Anyway - heartily recomend the book, although it does come across as a little non-critical in places (Silver Belle, anybody?!), but then it always struck me as a mass market publication rather than aimed at a more sceptical audience. It was definitely my first introduction to the genre, and the fact it doesn't lambast any of the seeming obvious fakery (as I look at it now), probably helped foster my love for the weird and wonderful.
 

McAvennie

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I think my brother-in-law had those books as I remember being slightly older and staying at my sister's and they had a set of leather bound paranormal part-work books. Had the Newby ghost in as well as several worrisome - to a pre-teen wimp - pics of ectoplasm spouting mystics.

Being now somewhere between 6'4" and 6'5" I often think of dressing up as the Newby Ghost at Halloween for some scares but worry that it would be that unsettling that I would scare myself before I even got to the party :lol:
 

OldTimeRadio

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Personal Fortean Genesis

In my case it seems to have been the American comic books of the late 1940s and early 1950s, with their wild four-color speculations concerning ghosts, pyramid builders, Atlantis, UFOs, monsters, time and dimension travel and so on.

P. S. A year ago I obtained many of those same comics again, this time on computer disc.
 

LaurenChurchill

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My earliest memories of fortean-type interest involve the tv shows Are You Afraid of the Dark? and Scooby Doo, a Reader's Digest book of the unexplained and the Usborne Guide to UFOs.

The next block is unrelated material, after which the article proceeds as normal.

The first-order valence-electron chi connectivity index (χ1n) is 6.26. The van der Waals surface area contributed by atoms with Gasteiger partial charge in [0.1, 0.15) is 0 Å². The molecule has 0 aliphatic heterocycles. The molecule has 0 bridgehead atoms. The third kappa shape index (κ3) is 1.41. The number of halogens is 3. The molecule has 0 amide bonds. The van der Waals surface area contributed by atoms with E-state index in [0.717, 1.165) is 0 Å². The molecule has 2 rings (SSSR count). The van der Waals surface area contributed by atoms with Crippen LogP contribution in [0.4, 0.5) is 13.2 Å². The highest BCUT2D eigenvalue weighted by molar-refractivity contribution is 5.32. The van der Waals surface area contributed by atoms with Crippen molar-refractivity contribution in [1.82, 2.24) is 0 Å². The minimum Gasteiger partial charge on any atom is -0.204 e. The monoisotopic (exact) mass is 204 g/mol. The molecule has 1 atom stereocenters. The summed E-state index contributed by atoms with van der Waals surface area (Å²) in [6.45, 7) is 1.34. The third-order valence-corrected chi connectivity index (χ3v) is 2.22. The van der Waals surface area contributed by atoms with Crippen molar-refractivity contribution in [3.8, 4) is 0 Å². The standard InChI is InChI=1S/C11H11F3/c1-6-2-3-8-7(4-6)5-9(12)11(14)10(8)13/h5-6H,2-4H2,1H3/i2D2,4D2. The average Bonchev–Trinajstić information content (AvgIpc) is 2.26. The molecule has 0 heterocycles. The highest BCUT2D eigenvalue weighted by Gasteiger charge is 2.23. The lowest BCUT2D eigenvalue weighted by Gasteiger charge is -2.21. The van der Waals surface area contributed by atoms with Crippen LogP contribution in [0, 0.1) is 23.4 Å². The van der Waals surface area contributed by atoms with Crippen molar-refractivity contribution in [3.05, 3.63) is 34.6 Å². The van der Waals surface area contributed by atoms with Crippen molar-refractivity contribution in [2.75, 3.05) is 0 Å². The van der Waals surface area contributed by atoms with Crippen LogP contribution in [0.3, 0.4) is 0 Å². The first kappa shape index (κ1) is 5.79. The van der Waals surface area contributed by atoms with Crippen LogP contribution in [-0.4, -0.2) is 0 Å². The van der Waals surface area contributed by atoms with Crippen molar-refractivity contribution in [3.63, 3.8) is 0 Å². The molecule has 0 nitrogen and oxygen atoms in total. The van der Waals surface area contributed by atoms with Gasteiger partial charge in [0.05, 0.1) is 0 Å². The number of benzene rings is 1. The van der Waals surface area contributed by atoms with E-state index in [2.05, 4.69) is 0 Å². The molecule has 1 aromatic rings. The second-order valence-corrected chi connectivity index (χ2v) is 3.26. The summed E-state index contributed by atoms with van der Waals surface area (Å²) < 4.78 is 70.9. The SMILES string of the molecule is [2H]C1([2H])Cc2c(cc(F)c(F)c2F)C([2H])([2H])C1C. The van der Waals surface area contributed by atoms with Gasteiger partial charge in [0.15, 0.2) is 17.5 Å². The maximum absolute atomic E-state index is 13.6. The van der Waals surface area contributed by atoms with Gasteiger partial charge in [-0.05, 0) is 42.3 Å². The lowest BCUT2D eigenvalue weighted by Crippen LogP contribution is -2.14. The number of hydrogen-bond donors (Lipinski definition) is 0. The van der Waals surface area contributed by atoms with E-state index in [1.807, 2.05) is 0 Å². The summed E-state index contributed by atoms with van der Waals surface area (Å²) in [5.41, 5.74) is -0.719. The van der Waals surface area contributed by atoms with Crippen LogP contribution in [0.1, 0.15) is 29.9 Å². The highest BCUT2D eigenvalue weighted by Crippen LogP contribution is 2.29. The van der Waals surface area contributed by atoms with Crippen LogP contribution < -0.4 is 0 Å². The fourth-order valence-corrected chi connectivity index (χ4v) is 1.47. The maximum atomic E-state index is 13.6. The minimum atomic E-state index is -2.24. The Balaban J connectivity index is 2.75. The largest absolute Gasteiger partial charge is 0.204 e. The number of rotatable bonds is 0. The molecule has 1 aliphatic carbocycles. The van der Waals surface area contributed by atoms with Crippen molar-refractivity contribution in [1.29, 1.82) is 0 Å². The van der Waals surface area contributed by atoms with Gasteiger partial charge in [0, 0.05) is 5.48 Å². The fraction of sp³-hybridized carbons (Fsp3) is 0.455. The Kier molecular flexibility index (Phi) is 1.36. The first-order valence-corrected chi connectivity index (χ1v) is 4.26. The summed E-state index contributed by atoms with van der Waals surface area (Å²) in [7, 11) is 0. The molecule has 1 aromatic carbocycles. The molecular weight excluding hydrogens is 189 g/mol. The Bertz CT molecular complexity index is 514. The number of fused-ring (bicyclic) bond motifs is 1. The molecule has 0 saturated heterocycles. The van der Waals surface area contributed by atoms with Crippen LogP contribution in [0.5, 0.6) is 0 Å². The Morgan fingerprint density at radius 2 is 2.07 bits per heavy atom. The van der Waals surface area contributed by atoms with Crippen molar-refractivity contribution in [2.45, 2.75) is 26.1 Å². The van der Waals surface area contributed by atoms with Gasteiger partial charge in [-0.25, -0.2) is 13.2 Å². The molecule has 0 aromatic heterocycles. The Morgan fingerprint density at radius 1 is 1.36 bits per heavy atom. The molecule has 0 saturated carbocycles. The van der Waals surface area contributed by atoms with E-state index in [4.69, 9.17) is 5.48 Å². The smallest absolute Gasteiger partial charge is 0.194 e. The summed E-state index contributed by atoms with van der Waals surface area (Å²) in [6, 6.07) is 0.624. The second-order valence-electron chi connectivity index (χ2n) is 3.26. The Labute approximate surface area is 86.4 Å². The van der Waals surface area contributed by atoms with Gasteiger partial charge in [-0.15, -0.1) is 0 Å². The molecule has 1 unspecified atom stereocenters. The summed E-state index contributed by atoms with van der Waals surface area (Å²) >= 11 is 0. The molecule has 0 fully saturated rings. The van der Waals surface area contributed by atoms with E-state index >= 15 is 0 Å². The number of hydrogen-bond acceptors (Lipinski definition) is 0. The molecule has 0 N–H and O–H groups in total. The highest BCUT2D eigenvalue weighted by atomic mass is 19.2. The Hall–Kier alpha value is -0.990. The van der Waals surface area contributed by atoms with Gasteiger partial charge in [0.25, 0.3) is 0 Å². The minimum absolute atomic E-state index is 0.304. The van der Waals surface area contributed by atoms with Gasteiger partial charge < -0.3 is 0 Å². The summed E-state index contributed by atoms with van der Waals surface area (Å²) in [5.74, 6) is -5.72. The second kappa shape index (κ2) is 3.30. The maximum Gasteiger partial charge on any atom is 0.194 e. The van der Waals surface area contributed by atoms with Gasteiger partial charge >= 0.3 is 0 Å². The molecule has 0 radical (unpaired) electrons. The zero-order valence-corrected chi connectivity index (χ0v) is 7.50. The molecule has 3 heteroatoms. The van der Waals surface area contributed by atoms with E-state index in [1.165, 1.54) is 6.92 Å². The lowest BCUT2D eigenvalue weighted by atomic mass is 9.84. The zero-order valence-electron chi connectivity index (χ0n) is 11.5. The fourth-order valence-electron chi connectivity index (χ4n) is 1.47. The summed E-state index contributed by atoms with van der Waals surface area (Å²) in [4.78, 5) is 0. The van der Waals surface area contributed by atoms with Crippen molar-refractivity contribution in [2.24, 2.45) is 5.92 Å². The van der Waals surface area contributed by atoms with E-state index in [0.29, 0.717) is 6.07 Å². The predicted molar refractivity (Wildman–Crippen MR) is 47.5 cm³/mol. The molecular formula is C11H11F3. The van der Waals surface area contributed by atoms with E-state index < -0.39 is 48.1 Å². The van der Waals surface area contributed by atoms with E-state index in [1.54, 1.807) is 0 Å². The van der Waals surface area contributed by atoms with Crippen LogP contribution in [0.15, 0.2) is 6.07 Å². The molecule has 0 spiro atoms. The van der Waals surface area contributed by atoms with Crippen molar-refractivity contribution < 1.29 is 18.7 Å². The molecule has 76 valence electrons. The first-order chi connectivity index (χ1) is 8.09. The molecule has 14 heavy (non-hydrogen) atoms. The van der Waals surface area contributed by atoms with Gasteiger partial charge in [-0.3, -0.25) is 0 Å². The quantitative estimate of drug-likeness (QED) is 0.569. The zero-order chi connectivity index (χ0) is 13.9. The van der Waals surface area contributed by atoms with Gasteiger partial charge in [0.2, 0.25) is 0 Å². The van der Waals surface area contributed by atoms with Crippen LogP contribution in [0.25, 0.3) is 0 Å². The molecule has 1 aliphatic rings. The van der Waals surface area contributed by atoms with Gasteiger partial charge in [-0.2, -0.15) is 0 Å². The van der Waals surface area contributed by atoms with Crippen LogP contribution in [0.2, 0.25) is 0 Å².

I think it all started with my not being allowed to stay up late and watch The X-Files with Dad. Anything he did was cool to me, so if I couldn't watch it, I'd read about it. Enid Blyton books with the fake ghosts that always turn out to be smugglers didn't hurt either :D
 

colinbaker32

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When I was a kid I would often spend ages waiting for my dad to finish looking at stuff in shops, and one day I noticed this book called 'photographs of the unknown'.

I look at it every week in the shop and I eventually saved up for it and bought it, by which time I had seen all of it.

It still gives me the creeps today, itb has sections on ghosts, ufos, strange life, paranormal persons etc....
 

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I had a paperback book on ghosts when I was about 5. I still remember the contents quite well. It had a few celebrity experiences, including my favorite about Telly Savalas who was helped home by a good samaritan ghost when he ran out of petrol in the middle of nowhere! Loved that story.
 

shruggy63

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An R.E. teacher who liked to think he was a very broad-minded, liberal christian arranged an, heavily subscribed, outing to a lecture (with slides!) on the Nazca ground drawings. I was the only kid that turned up...
I wish I could remember the name of the lecturer; she was a game old bird of the old school (late 1970's) theories?
In my memory she was tanned as a turtle & wearing khaki.
 

GNC

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I now have a copy of Photographs of the Unknown, and it is a great book, or it was for me when I was a kid borrowing "strange thingies" type tomes from the library. One of the most memorable, and stands up pretty well, great to have those pics all in one place, too.